For Bax and activated caspase-3 immunostaining, the liver sections were deparaffinized, microwaved, incubated in 3 % H2O2, and placed in PBS. Blocking of non-specific antibody binding was performed by incubation with normal goat serum at 37 °C. Rabbit anti-caspase-3 (diluted to 1:1000, Abcam, Ltd., USA) and Bax (1:200, Abcam, Ltd., USA) were used as biotinylated primary antibodies. The sections were incubated with peroxidase-conjugated goat anti-rabbit IgG (1:1000). Diaminobenzidine (DAB) was applied as a chromogen to visualize the immune reaction. Images were captured using a digital camera. A hepatocyte with dark brown cytoplasm and nucleus was considered positive cells [24]. Positively immune stained cells were counted in five ×400 magnification fields selected randomly and analyzed according to Yuan et al. [25].

Statistical Analysis

The data were statistically analyzed using SPSS version 16.0 statistical package. The data are expressed as mean ± SE. Differences between the groups were assessed using one-way analysis of variance (ANOVA). The differences were considered statistically significant for P < 0.05.


Liver Function Tests

The results revealed that the group II showed a significant elevation in ALT and AST activity and TB concentration compared to group I. Group III protected with GTE showed a significant decrease in ALT by 28.9 %, AST by 27.67 %, and TB by 42.6 % compared to group II whereas non-significant changes were detected compared to the control. Non-significant changes were detected for all parameters between the control and group IV (Table 1).
Table 1

The influence of GTE on serum ALT and AST activities and TB concentration in CNP-intoxicated rats


Group I

Group II

Group III

Group IV


35.4 ± 6.42a

80.5 ± 5.3b

57.2 ± 5.12ca

33.4 ± 6.50da


73.25 ± 1.2a

122.5 ± 1.2b

88.7 ± 2.3ca

66.6 ± 2.1da

TB mg/dl

0.109 ± 0.002a

0.521 ± 0.01b

0.299 ± 0.032ca

0.009 ± 0.005da

Data are expressed as mean ± SE for 12 animals per group. Different superscript letters within the same row are significantly different

Oxidative Stress Parameters

It was obvious that MDA, the indicative marker for LPO, showed a significant elevation in group II (7.56 ± 0. 43) compared to group I (3.39 ± 0.33). Administration of GTE in group III caused significant reduction in the elevated MDA by 53.9 %. Under normal condition, the over ROS production were neutralized by the antioxidant defense mechanisms. GSH is an important non-enzymatic antioxidant that plays a crucial role in the detoxification of ROS. SOD and CAT enzymes are the first line of cellular defense against oxidative injury. In the current study, the oral administration of CNPs for group II led to a significant reduction in GSH (from 29.39 ± 0.43 to 17.12 ± 1.3), CAT (from 140.7 ± 7.6 to 55.2 ± 6.5), and SOD (from 28.25 ± 3.1 to 18.37 ± 1.03) activities compared to the control. Co-administration of GTE to group III caused a significant increase in GSH by 37.1 % and both enzymes activities CAT by 101.1 % and SOD by 31.4 % which nearly returned to its normal values when compared to group I. Both groups I and IV showed non-significant differences among all oxidative stress parameters except SOD (Fig. 1).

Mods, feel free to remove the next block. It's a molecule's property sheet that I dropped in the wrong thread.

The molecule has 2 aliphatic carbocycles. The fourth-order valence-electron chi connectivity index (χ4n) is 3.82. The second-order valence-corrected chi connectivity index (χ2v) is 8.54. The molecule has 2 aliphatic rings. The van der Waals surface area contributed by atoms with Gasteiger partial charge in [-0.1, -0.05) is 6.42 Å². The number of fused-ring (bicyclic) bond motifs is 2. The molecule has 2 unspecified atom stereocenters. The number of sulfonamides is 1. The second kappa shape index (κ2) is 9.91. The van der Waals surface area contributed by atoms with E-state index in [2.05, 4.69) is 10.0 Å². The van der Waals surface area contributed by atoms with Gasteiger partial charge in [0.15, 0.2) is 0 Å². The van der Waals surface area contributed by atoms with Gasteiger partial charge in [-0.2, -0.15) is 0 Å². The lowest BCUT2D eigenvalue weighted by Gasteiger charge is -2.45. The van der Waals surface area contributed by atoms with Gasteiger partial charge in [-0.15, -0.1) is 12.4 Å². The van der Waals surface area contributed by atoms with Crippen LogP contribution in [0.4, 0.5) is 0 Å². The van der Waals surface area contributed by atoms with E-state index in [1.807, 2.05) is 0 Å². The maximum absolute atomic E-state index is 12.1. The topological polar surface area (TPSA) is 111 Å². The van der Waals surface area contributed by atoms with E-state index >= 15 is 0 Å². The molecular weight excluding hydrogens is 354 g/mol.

Fig. 1

ad Influence of GTE on the oxidative stress parameters in liver of CNP-intoxicated rats. Values are expressed as mean ± S.E. Different superscript letters are significantly different (p < 0.05). GI (group I, control), GII (group II treated with CNPs), GIII (group III treated with CNPs plus GTE), and GIV (group IV treated with GTE)

DNA Damage Assay